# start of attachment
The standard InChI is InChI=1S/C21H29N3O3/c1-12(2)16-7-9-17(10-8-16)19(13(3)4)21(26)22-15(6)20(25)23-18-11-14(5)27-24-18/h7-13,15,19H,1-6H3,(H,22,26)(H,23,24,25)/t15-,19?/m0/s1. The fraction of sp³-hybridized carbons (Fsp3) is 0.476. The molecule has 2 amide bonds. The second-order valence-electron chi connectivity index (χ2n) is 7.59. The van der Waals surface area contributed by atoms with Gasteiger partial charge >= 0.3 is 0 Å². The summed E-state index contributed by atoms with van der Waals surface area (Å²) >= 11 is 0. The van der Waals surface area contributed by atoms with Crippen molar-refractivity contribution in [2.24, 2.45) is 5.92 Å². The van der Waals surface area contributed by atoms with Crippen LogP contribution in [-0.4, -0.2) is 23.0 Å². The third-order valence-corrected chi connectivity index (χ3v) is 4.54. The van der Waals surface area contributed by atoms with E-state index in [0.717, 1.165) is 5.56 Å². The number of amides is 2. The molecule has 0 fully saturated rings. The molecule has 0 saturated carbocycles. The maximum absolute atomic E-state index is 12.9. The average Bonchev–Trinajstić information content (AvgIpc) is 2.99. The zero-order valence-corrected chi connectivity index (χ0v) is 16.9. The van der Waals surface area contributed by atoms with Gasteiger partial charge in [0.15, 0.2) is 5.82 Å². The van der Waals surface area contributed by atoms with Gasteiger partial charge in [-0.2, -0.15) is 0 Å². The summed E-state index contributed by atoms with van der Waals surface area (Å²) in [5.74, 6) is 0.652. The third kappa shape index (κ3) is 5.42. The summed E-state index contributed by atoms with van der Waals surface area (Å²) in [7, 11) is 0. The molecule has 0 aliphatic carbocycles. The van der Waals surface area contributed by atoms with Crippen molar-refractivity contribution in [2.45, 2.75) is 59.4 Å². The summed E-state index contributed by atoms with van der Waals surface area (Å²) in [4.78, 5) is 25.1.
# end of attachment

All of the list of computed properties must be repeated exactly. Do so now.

The standard InChI is InChI=1S/C21H29N3O3/c1-12(2)16-7-9-17(10-8-16)19(13(3)4)21(26)22-15(6)20(25)23-18-11-14(5)27-24-18/h7-13,15,19H,1-6H3,(H,22,26)(H,23,24,25)/t15-,19?/m0/s1. The fraction of sp³-hybridized carbons (Fsp3) is 0.476. The molecule has 2 amide bonds. The second-order valence-electron chi connectivity index (χ2n) is 7.59. The van der Waals surface area contributed by atoms with Gasteiger partial charge >= 0.3 is 0 Å². The summed E-state index contributed by atoms with van der Waals surface area (Å²) >= 11 is 0. The van der Waals surface area contributed by atoms with Crippen molar-refractivity contribution in [2.24, 2.45) is 5.92 Å². The van der Waals surface area contributed by atoms with Crippen LogP contribution in [-0.4, -0.2) is 23.0 Å². The third-order valence-corrected chi connectivity index (χ3v) is 4.54. The van der Waals surface area contributed by atoms with E-state index in [0.717, 1.165) is 5.56 Å². The number of amides is 2. The molecule has 0 fully saturated rings. The molecule has 0 saturated carbocycles. The maximum absolute atomic E-state index is 12.9. The average Bonchev–Trinajstić information content (AvgIpc) is 2.99. The zero-order valence-corrected chi connectivity index (χ0v) is 16.9. The van der Waals surface area contributed by atoms with Gasteiger partial charge in [0.15, 0.2) is 5.82 Å². The van der Waals surface area contributed by atoms with Gasteiger partial charge in [-0.2, -0.15) is 0 Å². The summed E-state index contributed by atoms with van der Waals surface area (Å²) in [5.74, 6) is 0.652. The third kappa shape index (κ3) is 5.42. The summed E-state index contributed by atoms with van der Waals surface area (Å²) in [7, 11) is 0. The molecule has 0 aliphatic carbocycles. The van der Waals surface area contributed by atoms with Crippen molar-refractivity contribution in [2.45, 2.75) is 59.4 Å². The summed E-state index contributed by atoms with van der Waals surface area (Å²) in [4.78, 5) is 25.1.